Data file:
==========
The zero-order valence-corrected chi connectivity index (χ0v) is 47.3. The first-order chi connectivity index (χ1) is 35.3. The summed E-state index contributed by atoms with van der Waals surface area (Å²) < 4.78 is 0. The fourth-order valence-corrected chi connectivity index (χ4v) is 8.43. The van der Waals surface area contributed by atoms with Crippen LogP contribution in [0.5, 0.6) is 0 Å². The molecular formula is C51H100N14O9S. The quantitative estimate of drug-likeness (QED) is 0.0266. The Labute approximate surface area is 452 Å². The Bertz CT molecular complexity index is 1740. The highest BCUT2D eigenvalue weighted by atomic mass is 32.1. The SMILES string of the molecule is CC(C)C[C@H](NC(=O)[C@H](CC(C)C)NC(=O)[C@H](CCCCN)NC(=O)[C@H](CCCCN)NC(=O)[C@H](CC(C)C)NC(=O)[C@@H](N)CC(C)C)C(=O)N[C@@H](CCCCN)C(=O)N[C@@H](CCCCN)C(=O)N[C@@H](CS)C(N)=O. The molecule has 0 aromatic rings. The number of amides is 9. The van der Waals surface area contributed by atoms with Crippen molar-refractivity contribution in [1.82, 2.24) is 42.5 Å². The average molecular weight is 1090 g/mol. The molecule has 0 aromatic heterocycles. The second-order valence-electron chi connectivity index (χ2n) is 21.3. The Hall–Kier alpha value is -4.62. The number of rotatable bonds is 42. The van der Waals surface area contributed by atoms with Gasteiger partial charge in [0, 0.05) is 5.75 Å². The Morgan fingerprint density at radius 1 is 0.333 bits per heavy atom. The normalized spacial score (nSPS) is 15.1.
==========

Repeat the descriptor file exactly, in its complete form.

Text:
The zero-order valence-corrected chi connectivity index (χ0v) is 47.3. The first-order chi connectivity index (χ1) is 35.3. The summed E-state index contributed by atoms with van der Waals surface area (Å²) < 4.78 is 0. The fourth-order valence-corrected chi connectivity index (χ4v) is 8.43. The van der Waals surface area contributed by atoms with Crippen LogP contribution in [0.5, 0.6) is 0 Å². The molecular formula is C51H100N14O9S. The quantitative estimate of drug-likeness (QED) is 0.0266. The Labute approximate surface area is 452 Å². The Bertz CT molecular complexity index is 1740. The highest BCUT2D eigenvalue weighted by atomic mass is 32.1. The SMILES string of the molecule is CC(C)C[C@H](NC(=O)[C@H](CC(C)C)NC(=O)[C@H](CCCCN)NC(=O)[C@H](CCCCN)NC(=O)[C@H](CC(C)C)NC(=O)[C@@H](N)CC(C)C)C(=O)N[C@@H](CCCCN)C(=O)N[C@@H](CCCCN)C(=O)N[C@@H](CS)C(N)=O. The molecule has 0 aromatic rings. The number of amides is 9. The van der Waals surface area contributed by atoms with Crippen molar-refractivity contribution in [1.82, 2.24) is 42.5 Å². The average molecular weight is 1090 g/mol. The molecule has 0 aromatic heterocycles. The second-order valence-electron chi connectivity index (χ2n) is 21.3. The Hall–Kier alpha value is -4.62. The number of rotatable bonds is 42. The van der Waals surface area contributed by atoms with Gasteiger partial charge in [0, 0.05) is 5.75 Å². The Morgan fingerprint density at radius 1 is 0.333 bits per heavy atom. The normalized spacial score (nSPS) is 15.1.